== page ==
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Bible Encyclopedias

Kitto's Popular Cyclopedia of Biblial Literature


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Fig. 119—Egyptian drawings of cats

It might be assumed that the cat was an useful, if not a necessary, domestic animal to the Hebrew people in Palestine, where corn was grown for exportation, as well as for consumption of the resident population, twenty or thirty-fold more than at present, and where, moreover, the conditions of the climate required the precaution of a plentiful store being kept in reserve to meet the chances of scarcity. The animal could not be unknown to the people, for their ancestors had witnessed the Egyptians treating it as a divinity. Yet we find the cat nowhere mentioned in the canonical books as a domestic animal. And in Baruch it is noticed only as a tenant of Pagan temples, where no doubt the fragments of sacrificed animals and vegetables attracted vermin, and rendered the presence of cats necessary. This singular circumstance, perhaps, resulted from the animal being deemed unclean, and being thereby excluded domestic familiarity, though the Hebrews may still have encouraged it, in common with other vermin-hunters, about the outhouses and farms, and corn-stores, at the risk of some loss among the broods of pigeons which, in Palestine, were a substitute for poultry.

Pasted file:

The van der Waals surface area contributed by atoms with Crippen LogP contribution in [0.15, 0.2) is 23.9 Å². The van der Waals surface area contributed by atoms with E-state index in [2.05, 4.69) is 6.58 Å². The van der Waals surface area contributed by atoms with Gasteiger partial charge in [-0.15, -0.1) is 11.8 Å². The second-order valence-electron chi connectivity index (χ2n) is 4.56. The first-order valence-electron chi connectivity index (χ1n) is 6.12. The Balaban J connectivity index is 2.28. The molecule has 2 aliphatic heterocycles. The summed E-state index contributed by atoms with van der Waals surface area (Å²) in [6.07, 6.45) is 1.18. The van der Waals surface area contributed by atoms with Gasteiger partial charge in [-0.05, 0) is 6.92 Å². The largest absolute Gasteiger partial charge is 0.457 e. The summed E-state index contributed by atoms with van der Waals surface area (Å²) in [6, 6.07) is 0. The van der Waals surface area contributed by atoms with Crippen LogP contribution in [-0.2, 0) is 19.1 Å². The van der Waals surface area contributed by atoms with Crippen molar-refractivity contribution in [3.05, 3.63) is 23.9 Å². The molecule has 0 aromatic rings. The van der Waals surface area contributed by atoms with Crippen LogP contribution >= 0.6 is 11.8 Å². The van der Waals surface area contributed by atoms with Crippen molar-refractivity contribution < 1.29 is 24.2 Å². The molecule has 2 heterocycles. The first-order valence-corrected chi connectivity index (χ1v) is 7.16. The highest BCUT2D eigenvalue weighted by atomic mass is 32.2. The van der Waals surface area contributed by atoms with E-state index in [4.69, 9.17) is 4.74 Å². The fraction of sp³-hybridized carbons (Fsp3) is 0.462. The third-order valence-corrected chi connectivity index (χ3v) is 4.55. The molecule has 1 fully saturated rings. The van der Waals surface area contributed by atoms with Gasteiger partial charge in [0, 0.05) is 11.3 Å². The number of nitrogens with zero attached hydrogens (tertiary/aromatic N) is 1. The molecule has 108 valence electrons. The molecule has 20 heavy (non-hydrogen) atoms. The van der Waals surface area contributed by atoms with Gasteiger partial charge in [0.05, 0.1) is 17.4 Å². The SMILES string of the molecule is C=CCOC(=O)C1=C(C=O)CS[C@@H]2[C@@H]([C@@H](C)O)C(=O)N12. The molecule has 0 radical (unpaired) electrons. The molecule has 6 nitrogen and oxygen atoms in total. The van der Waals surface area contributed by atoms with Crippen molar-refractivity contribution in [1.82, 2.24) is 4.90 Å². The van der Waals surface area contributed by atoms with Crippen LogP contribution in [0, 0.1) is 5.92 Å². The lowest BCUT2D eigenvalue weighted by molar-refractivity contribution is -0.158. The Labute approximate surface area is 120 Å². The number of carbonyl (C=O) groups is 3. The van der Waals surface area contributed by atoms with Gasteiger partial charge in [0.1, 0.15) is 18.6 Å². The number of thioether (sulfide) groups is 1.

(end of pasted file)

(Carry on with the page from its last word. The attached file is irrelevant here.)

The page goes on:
With regard to the neighboring nations just named, they all had domestic cats, it is presumed, derived from a wild species found in Nubia, and first described by Ruppel under the name of Felis Maniculata. The typical animal is smaller, more slender, and more delicately limbed than the European. The fur is pale yellowish grey, with some dark streaks across the paws, and at the tip of the tail. In the domesticated state it varies in colors and markings, for the ancient monuments of Egypt contain many painted figures, which show them cross-barred like our wild species in Europe. Two specimens are here given from these paintings; one clearly a cat; the other, which is not apparently a cat but a species of gennet or paradoxurus, is, in the original, figured as catching birds, acting like a retriever for his master, who is fowling in a boat.





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Bibliography Information
Kitto, John, ed. Entry for 'Cat'. "Kitto's Popular Cyclopedia of Biblial Literature".

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